Bicycle Therapeutics Announces First Patient Dosed in Phase I Dose Escalation of BT5528 in Combination with Nivolumab
- Category: Proteins and Peptides
- Published on Tuesday, 05 May 2020 18:53
- Hits: 2283
- Monotherapy Phase I dose escalation remains ongoing; BT5528 appears well-tolerated as dosing approaches clinically relevant levels
- BT5528 is the Company’s first second-generation Bicycle® Toxin Conjugate and targets EphA2, a target for which antibody-based approaches have been unsuccessful
CAMBRIDGE, UK & BOSTON, MA, USA I May 5, 2020 IBicycle Therapeutics plc (NASDAQ: BCYC), a biotechnology company pioneering a new and differentiated class of therapeutics based on its proprietary bicyclic peptide (Bicycle®) technology, today announced that the first patient has been dosed in a Phase I dose escalation of BT5528 in combination with nivolumab. The Phase I trial includes both a monotherapy arm as well as a combination arm. Per protocol, the monotherapy arm began first, with the first patient dosed in the fourth quarter of 2019, and dosing in both arms is now underway. In the monotherapy arm, doses administered to date appear well-tolerated as the escalation continues toward clinically relevant doses. BT5528 is a Bicycle Toxin Conjugate (BTC) that targets EphA2, an antigen believed to be overexpressed in tumor types with high unmet need and a target for which antibody-based approaches have been unsuccessful to date.
“We have been able to move the Phase I/II trial forward quickly by leveraging learnings from the ongoing clinical development of our first generation, pathfinder BTC, BT1718, which is sponsored by Cancer Research UK. We are very pleased with the progress we’ve made thus far in the BT5528 trial, which is intended to demonstrate the potential of Bicycles as a new therapeutic modality capable of addressing therapeutic needs that can’t be reached by conventional treatment options,” said Kevin Lee, Ph.D., Chief Executive Officer of Bicycle Therapeutics. “Doses of BT5528 administered to date continue to be well-tolerated, suggesting that BT5528 may circumvent limitations that have caused prior antibody drug conjugate, or ADC, approaches that target EphA2 to fail. Because we believe BTCs may result in improved safety and efficacy over ADCs, in part through more selective delivery of toxin to tumor, we similarly believe that our approach may improve on anti-tumor activity and immunologic effects observed for ADCs in combination with checkpoint inhibitors.”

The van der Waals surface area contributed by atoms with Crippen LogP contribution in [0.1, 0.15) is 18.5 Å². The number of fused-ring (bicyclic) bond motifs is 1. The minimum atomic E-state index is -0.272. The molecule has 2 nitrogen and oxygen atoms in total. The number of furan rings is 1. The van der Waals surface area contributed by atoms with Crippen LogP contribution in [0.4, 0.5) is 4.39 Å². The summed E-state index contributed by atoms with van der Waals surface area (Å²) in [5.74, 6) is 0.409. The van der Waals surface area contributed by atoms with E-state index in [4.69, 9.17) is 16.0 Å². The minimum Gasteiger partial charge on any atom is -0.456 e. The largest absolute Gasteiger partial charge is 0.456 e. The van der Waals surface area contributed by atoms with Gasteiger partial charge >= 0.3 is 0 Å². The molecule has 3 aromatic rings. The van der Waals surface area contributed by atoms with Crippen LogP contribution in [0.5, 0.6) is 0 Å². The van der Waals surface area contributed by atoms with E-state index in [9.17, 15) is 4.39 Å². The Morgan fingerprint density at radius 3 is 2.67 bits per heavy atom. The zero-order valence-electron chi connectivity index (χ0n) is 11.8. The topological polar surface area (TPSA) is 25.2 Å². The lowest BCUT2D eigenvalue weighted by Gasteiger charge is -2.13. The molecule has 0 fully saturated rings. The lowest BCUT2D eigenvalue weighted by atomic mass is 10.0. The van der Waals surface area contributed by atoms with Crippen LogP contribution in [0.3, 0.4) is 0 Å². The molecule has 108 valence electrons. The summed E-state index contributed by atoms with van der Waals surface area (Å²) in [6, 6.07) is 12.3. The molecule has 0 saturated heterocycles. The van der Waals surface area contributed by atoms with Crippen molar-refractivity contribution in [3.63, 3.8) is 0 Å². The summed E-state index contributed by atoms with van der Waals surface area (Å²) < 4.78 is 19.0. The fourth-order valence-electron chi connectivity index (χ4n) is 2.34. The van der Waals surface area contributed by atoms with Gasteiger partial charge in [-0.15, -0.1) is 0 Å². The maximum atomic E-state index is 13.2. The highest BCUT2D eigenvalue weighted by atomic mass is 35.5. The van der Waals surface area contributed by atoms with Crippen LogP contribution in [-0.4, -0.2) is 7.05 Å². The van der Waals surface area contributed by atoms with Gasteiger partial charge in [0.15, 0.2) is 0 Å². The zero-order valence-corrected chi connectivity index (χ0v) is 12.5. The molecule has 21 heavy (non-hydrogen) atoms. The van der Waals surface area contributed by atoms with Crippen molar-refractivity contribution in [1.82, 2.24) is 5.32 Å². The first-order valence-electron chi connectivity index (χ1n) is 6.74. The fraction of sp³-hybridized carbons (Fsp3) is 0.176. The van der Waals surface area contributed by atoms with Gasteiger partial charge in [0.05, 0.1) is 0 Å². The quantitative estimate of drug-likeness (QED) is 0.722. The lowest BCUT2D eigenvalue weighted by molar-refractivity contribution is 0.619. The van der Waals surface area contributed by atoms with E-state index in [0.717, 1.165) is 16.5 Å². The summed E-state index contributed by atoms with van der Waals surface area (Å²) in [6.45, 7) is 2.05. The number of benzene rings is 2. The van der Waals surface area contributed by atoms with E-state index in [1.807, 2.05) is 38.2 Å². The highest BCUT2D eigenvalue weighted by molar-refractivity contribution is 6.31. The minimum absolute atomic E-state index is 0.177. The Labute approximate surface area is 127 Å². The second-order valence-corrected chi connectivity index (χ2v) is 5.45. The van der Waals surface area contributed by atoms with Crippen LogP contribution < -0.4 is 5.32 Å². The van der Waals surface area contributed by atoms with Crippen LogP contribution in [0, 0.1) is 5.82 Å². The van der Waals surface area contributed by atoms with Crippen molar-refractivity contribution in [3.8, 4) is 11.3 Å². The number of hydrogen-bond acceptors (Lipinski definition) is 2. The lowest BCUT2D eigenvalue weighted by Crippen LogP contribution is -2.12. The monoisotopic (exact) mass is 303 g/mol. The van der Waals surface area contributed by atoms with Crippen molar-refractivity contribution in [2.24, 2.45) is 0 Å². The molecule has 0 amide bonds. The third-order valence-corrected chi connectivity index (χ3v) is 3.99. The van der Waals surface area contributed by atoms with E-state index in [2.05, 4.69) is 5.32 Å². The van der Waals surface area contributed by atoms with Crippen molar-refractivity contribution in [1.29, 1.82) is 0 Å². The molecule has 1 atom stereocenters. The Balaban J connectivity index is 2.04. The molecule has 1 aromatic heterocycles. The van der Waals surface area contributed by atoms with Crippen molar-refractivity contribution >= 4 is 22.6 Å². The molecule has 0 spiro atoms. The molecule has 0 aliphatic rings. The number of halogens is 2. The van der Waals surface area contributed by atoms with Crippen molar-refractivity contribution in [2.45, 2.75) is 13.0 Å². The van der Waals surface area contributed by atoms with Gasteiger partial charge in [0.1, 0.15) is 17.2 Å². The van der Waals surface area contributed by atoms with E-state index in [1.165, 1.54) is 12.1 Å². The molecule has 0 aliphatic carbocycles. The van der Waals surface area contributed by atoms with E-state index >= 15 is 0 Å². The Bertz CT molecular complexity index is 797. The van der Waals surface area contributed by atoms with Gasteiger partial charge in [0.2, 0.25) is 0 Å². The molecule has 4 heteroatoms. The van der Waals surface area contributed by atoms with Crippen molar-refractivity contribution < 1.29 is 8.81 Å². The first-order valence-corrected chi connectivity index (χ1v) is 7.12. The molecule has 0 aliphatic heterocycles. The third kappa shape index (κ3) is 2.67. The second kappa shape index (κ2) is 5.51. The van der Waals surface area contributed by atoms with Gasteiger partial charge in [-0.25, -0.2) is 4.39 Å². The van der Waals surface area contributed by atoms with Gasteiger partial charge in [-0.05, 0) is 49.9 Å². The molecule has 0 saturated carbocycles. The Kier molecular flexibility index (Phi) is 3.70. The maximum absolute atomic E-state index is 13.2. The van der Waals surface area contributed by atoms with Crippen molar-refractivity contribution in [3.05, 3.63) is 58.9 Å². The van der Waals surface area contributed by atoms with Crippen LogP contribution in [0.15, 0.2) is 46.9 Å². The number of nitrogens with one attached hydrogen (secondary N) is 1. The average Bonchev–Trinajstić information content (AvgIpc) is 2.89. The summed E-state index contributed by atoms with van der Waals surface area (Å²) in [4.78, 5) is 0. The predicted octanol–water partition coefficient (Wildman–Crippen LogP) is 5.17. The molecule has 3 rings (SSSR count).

The Phase I/II multi-center, open-label trial of BT5528 is currently enrolling patients with advanced solid tumors in indications associated with EphA2 expression. The Phase I dose escalations of BT5528 as a monotherapy and in combination with nivolumab are primarily designed to assess safety and tolerability and to determine a recommended Phase II dose (RP2D). Following selection of an RP2D, we expect to initiate a Phase II dose expansion portion with the primary objective of evaluating the clinical activity of BT5528.
About Bicycle Therapeutics
Bicycle Therapeutics (NASDAQ: BCYC) is a clinical-stage biopharmaceutical company developing a novel class of medicines, referred to as Bicycles®, for diseases that are underserved by existing therapeutics. Bicycles are fully synthetic short peptides constrained with small molecule scaffolds to form two loops that stabilize their structural geometry. This constraint facilitates target binding with high affinity and selectivity, making Bicycles attractive candidates for drug development. Bicycle’s lead product candidate, BT1718, a Bicycle Toxin Conjugate (BTC) that targets MT1-MMP, is being investigated in an ongoing Phase I/IIa clinical trial in collaboration with the Centre for Drug Development of Cancer Research UK. Bicycle is also evaluating BT5528, a second-generation BTC targeting EphA2, in a Company-sponsored Phase I/II study. Bicycle is headquartered in Cambridge, UK with many key functions and members of its leadership team located in Lexington, MA. For more information, visit bicycletherapeutics.com.
SOURCE: Bicycle Therapeutics